Exploring Grief in Fairy Tales

A few years ago, after the death of my beloved uncle, my family and I traveled to be with my aunt and her daughter. Since my uncle’s death, my aunt and her daughter had taken to spending every day and night together. Their renewed connection through shared grief struck me as one of the most poignant connections I’d ever witnessed. I went home and, in my own grief for my uncle, wrote a story exploring grief of many kinds.

Not much later, my aunt died. And I went back to this story and found in it even more balm for the pain of losing someone I loved so much. Literature allows us to explore our emotions as metaphor. For someone like me, who for so many years kept a distance from her emotions, this ability to immerse myself in painful emotion slowly but honestly has been integral to healing and to breaking through that distance.

The story in question has now been published on the website of one of my favorite journals, Fairy Tale Review. And I can’t think of a better home for it.

Read “Sleeping Beauty’s Daughter” here: https://fairytalereview.com/2018/03/14/sleeping-beautys-daughter/

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Syfy’s The Magicians Short

When I first read Lev Grossman’s The Magicians, I was psyched; it had all the charm of the Harry Potter novels but with an adult realism and a nuanced exploration of mental illness. Plus, the meta-fictive Fillorian element. It was the wizard book I’d always wanted.

When the show came out, I watched the whole first season in two evenings; though it was different, I liked where it went with the source material.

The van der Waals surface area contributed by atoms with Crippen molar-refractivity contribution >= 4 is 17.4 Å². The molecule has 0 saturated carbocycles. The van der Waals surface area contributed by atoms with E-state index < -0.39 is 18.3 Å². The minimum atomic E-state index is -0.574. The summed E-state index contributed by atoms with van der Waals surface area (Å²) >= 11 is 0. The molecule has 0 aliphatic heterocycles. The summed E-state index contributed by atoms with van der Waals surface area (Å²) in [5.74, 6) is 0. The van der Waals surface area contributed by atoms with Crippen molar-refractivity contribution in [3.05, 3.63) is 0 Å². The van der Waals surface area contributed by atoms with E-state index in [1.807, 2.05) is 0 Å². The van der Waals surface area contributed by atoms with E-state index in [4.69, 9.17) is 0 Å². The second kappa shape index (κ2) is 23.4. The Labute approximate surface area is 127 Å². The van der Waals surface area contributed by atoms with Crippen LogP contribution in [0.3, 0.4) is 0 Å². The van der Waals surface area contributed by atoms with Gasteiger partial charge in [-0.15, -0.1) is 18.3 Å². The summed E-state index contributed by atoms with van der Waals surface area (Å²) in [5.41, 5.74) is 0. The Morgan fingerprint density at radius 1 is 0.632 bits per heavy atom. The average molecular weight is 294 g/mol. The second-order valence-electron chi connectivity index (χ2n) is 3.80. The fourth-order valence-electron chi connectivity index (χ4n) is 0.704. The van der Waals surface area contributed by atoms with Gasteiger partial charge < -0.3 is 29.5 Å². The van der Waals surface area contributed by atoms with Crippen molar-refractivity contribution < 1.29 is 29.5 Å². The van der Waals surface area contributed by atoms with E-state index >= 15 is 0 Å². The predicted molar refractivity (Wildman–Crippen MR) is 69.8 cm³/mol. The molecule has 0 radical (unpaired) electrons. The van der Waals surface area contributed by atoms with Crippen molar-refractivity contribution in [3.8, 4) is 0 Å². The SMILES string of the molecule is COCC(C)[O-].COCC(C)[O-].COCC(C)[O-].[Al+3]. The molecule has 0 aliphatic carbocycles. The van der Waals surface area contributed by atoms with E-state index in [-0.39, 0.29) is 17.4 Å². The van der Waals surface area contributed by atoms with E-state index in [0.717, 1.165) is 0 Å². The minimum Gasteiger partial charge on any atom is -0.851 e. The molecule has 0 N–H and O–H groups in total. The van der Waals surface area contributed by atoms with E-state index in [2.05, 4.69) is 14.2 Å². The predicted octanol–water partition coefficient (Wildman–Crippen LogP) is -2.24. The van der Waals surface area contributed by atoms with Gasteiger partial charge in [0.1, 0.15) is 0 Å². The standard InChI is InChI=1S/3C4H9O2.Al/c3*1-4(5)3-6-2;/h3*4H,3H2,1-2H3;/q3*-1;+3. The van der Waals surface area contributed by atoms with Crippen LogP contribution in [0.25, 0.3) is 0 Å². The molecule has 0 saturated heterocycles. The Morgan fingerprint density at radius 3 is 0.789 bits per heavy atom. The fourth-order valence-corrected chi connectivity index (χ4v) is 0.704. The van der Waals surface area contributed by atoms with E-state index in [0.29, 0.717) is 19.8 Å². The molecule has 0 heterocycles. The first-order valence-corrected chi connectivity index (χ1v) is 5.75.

When I learned about the #BattletheBeast contest, sponsored by Syfy on the writing platform Wattpad, I knew I had to enter. I love writing within restraints; the contest called for a 1,500-word short that told the story of one of the undocumented times that Quentin and company battled the Beast of the first book and the first season. The winner would have their story turned into a digital short.

I worked out a plot with my partner, Peter Brewer, who has an awesome memory for the details of his favorite stories’ worlds. I wrote the story in one evening. I won the contest.

I was ecstatic.

That excitement was tripled when the digital short came out; they’d asked me to be the model for the character I created, Tara. Not only did I get to see my story brought to life by talented illustrator Miss Tak, narrated by Hale Appleman, the actor who plays Eliot, but also I got to see myself in the world of The Magicians. Which is just so very cool.

My Year in Stories 2017

Hey all! Nebula nominations have opened and award eligibility posts have started showing up on my timelines.

I had a great year writing-wise. My favorite story that was published in 2017 is my Phantom of the Opera retelling, which takes place in a high school and features a female phantom, a young outcast who lives beneath the high school stage and develops a taste for trickery and music. This one is eligible in short story categories.

For Hugo consideration, I offer “Party Tricks” for the Graphic Story category. This one’s a strange case, but here’s the situation: I won Wattpadd/Syfy’s #BattletheBeast contest with my 1,500-word story set in the world of their Syfy’s The Magicians. They made the story into an illustrated digital short, which debuted on their website in five parts, narrated by the actor who plays Eliot, Hale Appleman. The stills were drawn by artist Miss Tak. Here’s a story in the Dallas Morning News about the contest, if you’re interested in more info.

If you’re interested in reading more of my work from 2017, check out the stories below!

I’ve got a new story in Hobart: “Liars”

Today’s P’s and my wedding anniversary, which makes it kind of weird that my story about a woman grieving the death of her artist husband appears on Hobart’s website today. I am so very lucky to have my partner. I am so very sad for my character Evie. But she works through it, with the (not-so-great) help of Hades, a new lover’s overeagerness, and the clearing of a room that allows her to get back to herself.

Read “Liars” (say the name out loud; you might hit upon the double meaning) for free at Hobart.